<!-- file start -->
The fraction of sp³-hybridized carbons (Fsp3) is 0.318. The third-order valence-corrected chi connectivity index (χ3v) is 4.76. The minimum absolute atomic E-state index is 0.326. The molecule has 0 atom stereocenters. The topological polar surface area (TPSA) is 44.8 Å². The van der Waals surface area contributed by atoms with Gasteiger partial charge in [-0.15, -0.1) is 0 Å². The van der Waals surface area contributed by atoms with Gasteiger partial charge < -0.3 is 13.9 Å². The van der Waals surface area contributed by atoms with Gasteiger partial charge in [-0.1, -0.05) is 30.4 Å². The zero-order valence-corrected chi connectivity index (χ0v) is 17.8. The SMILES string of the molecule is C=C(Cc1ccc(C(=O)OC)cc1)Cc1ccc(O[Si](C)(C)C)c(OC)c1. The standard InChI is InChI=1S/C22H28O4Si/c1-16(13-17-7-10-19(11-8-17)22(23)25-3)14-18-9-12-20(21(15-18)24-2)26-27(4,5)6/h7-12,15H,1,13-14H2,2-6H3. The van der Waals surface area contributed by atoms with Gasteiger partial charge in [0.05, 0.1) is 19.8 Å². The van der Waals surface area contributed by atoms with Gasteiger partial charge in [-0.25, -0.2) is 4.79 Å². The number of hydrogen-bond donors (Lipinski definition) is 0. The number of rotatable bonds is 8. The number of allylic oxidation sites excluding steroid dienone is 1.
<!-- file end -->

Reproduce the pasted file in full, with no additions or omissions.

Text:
The fraction of sp³-hybridized carbons (Fsp3) is 0.318. The third-order valence-corrected chi connectivity index (χ3v) is 4.76. The minimum absolute atomic E-state index is 0.326. The molecule has 0 atom stereocenters. The topological polar surface area (TPSA) is 44.8 Å². The van der Waals surface area contributed by atoms with Gasteiger partial charge in [-0.15, -0.1) is 0 Å². The van der Waals surface area contributed by atoms with Gasteiger partial charge < -0.3 is 13.9 Å². The van der Waals surface area contributed by atoms with Gasteiger partial charge in [-0.1, -0.05) is 30.4 Å². The zero-order valence-corrected chi connectivity index (χ0v) is 17.8. The SMILES string of the molecule is C=C(Cc1ccc(C(=O)OC)cc1)Cc1ccc(O[Si](C)(C)C)c(OC)c1. The standard InChI is InChI=1S/C22H28O4Si/c1-16(13-17-7-10-19(11-8-17)22(23)25-3)14-18-9-12-20(21(15-18)24-2)26-27(4,5)6/h7-12,15H,1,13-14H2,2-6H3. The van der Waals surface area contributed by atoms with Gasteiger partial charge in [0.05, 0.1) is 19.8 Å². The van der Waals surface area contributed by atoms with Gasteiger partial charge in [-0.25, -0.2) is 4.79 Å². The number of hydrogen-bond donors (Lipinski definition) is 0. The number of rotatable bonds is 8. The number of allylic oxidation sites excluding steroid dienone is 1.